There are a handful of tools in Microsoft 365 to help you with information protection. Which one is the best option will depend on the scenario you will need to use it for. Once you’ve identified sensitive data using one of these tools, you can use it apply compliance rules like blocking sharing outside the organization or retaining for a certain number of years.
Sensitive information types, the backbone of data loss protection (DLP), relies on pattern recognition. Many sensitive types of data such as credit cards, passport numbers, and social insurance numbers have strict formatting requirements. These formatting requirements can be used to help identify them when they appear in a document, email, Teams chat, etc.
Many common sensitive information types are already defined in Microsoft 365. If there’s something missing, you can add your own custom types.
Document fingerprints are valuable for documents that were created from a shared template. If you use a template document as the starting point for all invoices, and you want to implement some compliance policy on all invoices, a document fingerprint is the answer. This tool identifies the sensitivity of the document based on recurring word patterns.
A keyword dictionary is useful when you want to enact a policy on any instances of a specific set of data, where that specific set of data may change occasionally. A good example for this is employee IDs. Occasionally you’ll need to add a new employee ID or remove an old employee ID from the dictionary, but you always want to keep anything with those IDs protected.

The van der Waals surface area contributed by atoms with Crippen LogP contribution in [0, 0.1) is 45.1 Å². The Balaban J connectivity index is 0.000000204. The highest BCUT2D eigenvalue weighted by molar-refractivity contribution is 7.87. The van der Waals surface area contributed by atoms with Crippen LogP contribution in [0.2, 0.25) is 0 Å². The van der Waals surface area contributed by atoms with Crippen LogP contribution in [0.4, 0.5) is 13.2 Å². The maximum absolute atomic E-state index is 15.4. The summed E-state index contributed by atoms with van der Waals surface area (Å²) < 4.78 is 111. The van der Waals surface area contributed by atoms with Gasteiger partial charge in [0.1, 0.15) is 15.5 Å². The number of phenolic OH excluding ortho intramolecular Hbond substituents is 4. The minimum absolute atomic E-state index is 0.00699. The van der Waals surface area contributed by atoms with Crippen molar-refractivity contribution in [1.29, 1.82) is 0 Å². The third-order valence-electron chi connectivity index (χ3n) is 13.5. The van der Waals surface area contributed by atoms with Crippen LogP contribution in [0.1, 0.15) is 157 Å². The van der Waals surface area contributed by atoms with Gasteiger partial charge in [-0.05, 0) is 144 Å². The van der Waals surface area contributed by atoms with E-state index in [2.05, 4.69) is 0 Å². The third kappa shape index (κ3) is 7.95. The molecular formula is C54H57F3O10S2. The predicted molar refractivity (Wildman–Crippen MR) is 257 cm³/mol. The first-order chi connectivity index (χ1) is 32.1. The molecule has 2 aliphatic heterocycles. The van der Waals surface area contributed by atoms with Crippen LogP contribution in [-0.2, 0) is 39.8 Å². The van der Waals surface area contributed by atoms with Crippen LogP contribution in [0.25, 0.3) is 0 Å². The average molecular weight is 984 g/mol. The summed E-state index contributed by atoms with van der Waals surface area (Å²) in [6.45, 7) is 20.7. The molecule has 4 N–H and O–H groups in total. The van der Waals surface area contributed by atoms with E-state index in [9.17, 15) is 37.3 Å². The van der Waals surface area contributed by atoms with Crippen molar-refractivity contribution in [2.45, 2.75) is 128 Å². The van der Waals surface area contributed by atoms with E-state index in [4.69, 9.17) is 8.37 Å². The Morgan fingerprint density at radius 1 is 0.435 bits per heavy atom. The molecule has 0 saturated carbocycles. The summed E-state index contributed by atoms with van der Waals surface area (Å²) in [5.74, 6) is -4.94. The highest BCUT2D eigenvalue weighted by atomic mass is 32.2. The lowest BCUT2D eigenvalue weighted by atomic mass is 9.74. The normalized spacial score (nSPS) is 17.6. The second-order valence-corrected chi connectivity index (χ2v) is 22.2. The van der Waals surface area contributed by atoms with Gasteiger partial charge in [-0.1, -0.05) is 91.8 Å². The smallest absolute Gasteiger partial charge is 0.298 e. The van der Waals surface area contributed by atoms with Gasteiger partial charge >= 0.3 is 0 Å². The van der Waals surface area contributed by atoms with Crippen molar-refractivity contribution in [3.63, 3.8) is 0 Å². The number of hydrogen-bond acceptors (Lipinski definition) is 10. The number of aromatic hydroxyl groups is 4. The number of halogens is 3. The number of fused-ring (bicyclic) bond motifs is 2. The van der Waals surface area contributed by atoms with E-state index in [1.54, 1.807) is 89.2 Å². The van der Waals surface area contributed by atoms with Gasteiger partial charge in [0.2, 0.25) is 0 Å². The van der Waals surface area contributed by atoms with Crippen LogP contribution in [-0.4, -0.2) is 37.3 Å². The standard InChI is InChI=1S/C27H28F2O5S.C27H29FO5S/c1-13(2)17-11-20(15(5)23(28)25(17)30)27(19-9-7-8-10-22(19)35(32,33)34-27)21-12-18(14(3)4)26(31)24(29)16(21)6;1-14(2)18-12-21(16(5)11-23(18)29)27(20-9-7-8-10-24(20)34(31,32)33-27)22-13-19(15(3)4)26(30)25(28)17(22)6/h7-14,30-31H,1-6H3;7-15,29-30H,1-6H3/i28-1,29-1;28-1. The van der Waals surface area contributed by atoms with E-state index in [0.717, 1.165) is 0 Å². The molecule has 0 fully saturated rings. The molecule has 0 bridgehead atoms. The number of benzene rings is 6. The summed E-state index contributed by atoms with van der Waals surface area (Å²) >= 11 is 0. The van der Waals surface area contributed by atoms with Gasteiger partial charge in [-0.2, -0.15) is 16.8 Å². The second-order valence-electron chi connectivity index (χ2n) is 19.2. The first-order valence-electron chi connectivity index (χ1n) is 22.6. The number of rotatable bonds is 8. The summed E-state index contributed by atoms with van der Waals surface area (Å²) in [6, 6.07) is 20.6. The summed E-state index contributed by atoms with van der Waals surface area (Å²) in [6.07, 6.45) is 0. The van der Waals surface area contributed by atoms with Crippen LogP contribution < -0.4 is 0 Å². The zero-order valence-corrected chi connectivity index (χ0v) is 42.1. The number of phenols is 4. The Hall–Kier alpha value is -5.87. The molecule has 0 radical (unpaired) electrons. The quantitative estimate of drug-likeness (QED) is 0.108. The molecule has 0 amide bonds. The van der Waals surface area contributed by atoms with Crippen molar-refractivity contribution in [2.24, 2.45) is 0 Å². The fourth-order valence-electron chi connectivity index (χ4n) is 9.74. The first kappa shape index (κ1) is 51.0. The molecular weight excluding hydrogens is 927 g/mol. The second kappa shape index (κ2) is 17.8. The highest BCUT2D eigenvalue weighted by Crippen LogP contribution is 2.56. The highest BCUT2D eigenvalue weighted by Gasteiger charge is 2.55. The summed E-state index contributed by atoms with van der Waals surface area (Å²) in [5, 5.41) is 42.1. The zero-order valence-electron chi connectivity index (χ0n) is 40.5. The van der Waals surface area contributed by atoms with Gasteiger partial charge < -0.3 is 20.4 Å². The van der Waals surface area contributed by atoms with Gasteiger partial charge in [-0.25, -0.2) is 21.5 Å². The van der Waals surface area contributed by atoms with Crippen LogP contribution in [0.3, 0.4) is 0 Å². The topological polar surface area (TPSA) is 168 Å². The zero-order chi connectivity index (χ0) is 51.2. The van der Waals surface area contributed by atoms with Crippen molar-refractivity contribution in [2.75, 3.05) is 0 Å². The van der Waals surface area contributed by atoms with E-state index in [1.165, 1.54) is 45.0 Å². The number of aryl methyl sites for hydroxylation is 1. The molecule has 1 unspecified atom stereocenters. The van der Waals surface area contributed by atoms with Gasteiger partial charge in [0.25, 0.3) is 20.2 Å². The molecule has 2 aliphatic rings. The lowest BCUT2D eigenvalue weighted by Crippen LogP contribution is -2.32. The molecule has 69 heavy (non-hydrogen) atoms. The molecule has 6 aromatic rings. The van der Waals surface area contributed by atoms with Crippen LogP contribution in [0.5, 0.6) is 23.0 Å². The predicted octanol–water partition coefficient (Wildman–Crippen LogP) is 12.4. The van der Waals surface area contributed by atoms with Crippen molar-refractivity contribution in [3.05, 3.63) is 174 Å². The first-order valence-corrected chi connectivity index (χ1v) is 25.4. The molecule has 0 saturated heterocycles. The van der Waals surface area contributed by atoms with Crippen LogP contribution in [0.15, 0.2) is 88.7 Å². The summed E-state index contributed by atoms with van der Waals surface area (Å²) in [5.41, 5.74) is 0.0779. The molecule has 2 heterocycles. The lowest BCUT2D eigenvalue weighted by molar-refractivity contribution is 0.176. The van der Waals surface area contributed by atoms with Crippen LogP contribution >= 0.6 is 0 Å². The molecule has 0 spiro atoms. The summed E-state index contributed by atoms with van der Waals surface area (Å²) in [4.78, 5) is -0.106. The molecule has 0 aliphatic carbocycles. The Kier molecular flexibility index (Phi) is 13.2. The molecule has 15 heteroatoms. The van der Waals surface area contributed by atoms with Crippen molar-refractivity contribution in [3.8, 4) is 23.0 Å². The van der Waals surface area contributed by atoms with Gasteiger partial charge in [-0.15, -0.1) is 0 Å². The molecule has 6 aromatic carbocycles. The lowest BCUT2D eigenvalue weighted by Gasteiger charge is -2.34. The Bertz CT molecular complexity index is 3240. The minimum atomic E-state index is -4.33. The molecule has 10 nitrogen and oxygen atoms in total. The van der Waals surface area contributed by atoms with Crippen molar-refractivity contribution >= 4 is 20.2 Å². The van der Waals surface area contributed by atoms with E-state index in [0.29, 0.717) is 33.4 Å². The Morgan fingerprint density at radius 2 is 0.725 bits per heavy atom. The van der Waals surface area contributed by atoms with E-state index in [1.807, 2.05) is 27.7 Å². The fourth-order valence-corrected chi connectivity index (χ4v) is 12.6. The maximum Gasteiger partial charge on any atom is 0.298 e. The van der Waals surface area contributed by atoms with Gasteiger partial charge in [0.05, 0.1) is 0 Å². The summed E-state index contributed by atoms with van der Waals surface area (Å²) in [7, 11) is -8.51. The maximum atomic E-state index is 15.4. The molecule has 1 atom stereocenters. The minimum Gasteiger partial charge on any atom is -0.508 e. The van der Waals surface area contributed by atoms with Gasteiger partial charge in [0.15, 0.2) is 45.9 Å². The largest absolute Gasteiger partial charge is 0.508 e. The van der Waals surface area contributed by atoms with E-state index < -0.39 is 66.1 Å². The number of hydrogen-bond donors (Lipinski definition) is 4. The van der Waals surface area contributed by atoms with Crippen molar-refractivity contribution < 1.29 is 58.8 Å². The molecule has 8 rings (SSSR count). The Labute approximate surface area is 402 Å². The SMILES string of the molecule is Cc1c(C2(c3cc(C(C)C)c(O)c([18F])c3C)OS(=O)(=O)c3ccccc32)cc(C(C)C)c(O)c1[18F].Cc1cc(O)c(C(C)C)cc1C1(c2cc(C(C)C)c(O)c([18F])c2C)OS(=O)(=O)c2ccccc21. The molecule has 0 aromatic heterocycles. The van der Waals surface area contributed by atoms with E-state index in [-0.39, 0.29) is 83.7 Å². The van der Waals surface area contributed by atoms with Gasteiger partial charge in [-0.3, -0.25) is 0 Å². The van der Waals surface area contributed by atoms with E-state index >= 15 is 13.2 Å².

The trainable classifier is a newer tool within Microsoft 365. Unless the other types, the trainable classifier does not depend on you being able to explicitly define what is and is not the definition of the data type. Instead, it relies on machine learning.
This makes it a great candidate for scenarios like resumes. Often HR will want to hold resumes of job applicants for a certain period of time but then have them automatically deleted. In the meantime they don’t want those resumes to ever be shared outside the organization. But a resume isn’t clearly defined: there are no guarantees of having the exact same words in a sequence, or templates, or strict numerical formats. Humans just know what a resume looks like because we’ve seen lots of them.
Trainable classifiers will apply that same approach but with machine learning. You’ll need to provide many examples of what the data type looks like and occasionally monitor it to see if it missed anything or flagged anything it shouldn’t.